Galliard wind ensemble

Wind ensemble a real blast!

On Saturday 17th of April, the Galliard Ensemble gave the final concert in Leighton Buzzard Music’s current season.

The ensemble comprises five players: Kathryn Thomas on soprano and alto flute and piccolo; Katherine Spencer on clarinet; Paul Boyes on bassoon; Owen Dennis on oboe and Richard Bayliss on horn. The ensemble has a first rate track record, having been part of BBC Radio 3’s New Generation Artists scheme.

 

The music was from seven composers, three different centuries and five countries. The programme was light and varied. The pieces selected were like hors d’oeuvres and the appetite was merely whetted (or not) before something else was brought out for one to try.

 

We began with the overture from Rossini’s Italian girl in Algiers. The sound was full and sweet, the musicians a joy to watch as fingers fluttered like wings to coax out the melodies. Next we enjoyed Haydn’s Divertimento in B flat, the music moving from majestic to sprightly; from delicate to robust. The third piece – Kleine Kammermusik fur funf Blaser by Hindemith – showed the composer’s virtuosity and allowed the players to show off theirs too. The first , rhythmical, clock-like movement was followed by a feathery waltz featuring the piccolo. The third movement was passionate and romantic and the last full of flashy, fiery cadenzas for the flute. A gamut of music run in little more than ten minutes.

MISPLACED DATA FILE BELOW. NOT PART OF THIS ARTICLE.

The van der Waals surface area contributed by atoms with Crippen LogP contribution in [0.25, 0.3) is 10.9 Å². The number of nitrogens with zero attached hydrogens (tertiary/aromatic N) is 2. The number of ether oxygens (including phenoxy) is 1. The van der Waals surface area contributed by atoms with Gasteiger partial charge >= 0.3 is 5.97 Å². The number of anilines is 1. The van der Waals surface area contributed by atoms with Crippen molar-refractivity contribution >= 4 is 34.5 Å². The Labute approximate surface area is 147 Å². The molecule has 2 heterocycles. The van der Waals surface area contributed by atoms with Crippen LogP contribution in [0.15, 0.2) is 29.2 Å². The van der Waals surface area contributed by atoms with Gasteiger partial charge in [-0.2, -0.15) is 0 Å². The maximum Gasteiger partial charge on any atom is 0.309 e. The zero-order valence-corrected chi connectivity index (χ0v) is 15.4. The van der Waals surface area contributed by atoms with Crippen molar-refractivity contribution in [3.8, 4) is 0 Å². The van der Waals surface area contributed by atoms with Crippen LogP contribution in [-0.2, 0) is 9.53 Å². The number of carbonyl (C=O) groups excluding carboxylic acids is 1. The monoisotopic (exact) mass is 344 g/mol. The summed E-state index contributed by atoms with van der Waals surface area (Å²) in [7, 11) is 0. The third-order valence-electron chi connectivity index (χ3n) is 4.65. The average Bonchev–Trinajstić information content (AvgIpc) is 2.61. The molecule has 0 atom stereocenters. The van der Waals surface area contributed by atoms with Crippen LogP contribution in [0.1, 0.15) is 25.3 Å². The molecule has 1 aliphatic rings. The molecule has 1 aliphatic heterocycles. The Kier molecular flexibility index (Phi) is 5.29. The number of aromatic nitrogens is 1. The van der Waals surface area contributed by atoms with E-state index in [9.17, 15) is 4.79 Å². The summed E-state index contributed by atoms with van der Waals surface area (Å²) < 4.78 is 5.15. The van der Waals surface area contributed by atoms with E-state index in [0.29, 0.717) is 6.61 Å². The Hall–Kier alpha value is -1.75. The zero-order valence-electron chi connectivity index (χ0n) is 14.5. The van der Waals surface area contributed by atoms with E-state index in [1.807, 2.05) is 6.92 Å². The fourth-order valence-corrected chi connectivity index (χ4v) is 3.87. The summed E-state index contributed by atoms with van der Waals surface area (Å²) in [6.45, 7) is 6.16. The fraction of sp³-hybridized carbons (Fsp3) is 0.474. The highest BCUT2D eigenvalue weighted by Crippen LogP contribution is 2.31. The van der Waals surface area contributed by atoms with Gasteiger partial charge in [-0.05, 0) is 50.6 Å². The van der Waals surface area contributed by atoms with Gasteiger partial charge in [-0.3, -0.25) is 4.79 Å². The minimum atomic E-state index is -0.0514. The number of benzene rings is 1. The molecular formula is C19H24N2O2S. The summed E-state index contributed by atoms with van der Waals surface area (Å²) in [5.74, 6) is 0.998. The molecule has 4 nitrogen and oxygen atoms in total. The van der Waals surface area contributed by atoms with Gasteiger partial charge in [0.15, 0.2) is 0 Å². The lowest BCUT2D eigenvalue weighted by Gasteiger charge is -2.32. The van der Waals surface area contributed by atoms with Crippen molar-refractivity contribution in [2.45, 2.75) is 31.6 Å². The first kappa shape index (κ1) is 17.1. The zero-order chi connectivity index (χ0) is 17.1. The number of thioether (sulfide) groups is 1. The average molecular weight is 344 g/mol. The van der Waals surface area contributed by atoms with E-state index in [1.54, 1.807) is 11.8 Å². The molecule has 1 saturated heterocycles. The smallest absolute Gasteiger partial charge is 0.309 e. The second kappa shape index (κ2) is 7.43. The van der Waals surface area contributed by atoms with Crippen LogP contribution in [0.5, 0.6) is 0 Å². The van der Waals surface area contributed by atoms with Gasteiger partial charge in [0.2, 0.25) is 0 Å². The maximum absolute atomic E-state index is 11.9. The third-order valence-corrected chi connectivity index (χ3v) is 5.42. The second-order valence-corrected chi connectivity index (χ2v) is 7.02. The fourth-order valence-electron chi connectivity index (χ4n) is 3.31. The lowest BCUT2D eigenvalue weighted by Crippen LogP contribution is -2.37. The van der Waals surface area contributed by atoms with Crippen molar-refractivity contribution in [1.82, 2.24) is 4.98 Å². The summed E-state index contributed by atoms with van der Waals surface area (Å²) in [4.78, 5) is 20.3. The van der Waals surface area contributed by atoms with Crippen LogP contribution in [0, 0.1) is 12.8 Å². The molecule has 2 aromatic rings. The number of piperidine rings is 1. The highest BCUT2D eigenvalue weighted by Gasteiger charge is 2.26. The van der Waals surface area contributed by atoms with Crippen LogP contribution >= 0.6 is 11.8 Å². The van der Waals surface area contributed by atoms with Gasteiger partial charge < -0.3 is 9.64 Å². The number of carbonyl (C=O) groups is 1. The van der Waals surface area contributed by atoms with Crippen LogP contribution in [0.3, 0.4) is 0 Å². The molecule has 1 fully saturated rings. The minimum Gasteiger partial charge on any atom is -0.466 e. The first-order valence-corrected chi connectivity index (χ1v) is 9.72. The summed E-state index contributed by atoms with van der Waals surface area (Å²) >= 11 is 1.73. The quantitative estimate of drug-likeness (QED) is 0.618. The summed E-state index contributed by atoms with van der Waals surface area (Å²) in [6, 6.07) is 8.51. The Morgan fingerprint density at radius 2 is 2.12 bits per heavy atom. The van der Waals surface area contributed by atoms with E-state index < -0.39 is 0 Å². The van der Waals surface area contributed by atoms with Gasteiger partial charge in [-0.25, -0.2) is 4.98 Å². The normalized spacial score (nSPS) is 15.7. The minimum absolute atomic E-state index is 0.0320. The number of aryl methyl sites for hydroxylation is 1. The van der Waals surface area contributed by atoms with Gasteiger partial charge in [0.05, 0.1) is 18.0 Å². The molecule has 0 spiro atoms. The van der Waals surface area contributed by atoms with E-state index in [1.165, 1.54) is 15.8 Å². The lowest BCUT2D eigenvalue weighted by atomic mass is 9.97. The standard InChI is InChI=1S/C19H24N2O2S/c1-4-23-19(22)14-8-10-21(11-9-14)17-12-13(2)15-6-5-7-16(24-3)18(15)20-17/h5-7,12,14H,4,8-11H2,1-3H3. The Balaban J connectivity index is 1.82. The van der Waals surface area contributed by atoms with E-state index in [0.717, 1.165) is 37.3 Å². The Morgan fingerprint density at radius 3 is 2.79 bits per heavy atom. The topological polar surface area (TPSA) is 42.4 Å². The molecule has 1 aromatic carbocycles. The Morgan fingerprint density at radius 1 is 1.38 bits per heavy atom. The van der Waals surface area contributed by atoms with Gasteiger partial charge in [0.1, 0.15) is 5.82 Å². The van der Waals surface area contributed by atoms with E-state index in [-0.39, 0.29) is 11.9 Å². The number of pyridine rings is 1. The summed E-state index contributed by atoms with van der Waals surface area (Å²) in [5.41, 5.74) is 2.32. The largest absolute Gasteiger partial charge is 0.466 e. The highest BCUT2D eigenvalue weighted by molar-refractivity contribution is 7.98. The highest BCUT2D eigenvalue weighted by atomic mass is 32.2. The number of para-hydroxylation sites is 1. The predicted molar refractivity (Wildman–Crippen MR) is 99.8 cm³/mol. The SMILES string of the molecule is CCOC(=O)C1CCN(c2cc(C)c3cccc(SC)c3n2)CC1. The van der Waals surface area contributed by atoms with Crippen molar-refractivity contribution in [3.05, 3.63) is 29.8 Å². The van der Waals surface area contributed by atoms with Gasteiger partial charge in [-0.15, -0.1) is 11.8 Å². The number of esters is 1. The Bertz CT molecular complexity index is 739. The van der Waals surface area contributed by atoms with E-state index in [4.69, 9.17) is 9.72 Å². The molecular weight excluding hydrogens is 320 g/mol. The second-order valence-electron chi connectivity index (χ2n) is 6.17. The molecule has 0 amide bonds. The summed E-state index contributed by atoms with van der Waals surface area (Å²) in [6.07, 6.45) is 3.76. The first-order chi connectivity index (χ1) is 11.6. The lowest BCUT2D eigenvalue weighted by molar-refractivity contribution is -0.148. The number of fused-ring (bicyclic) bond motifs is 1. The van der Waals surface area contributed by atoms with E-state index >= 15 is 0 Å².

After the interval we were given Trois Pieces Breves by Ibert. The interplay of flute and oboe was luscious, the interweaving of all five instruments in the final piece quite magical. Holst came next (Wind quintet in A flat Op 14) – pastoral and pensive, with the horn contributing a warm solo. The penultimate piece required a bit more work on the part of the audience. Arvo Part (from Estonia, and still living) wrote his Quintettino in an austere style using a 12 tone scale. There were moments of magic in this – the way the breath taken in by the players became part of the musical line. But it was a little too bleak for my taste. The final piece of the evening was Berio’s, Opus Number Zoo, a musical entertainment with words, in a similar vein to William Walton’s Façade,  but created some 25 years later. It pushed to the limit what could be coaxed from these instruments, while the spoken words flitted across time and space ‘a cry of bombs, the scream of a distant field … what can be the reason?’

 

Enthusiastic applause brought an encore – ‘Lisbon’ from Lincolnshire Posy by Percy Grainger. Perfect winding down music, it’s hard to imagine anything more quintessentially English than this tiny song without words. It makes one want a plate of roast beef right then and there before skipping off to dust off the maypole.

 

 

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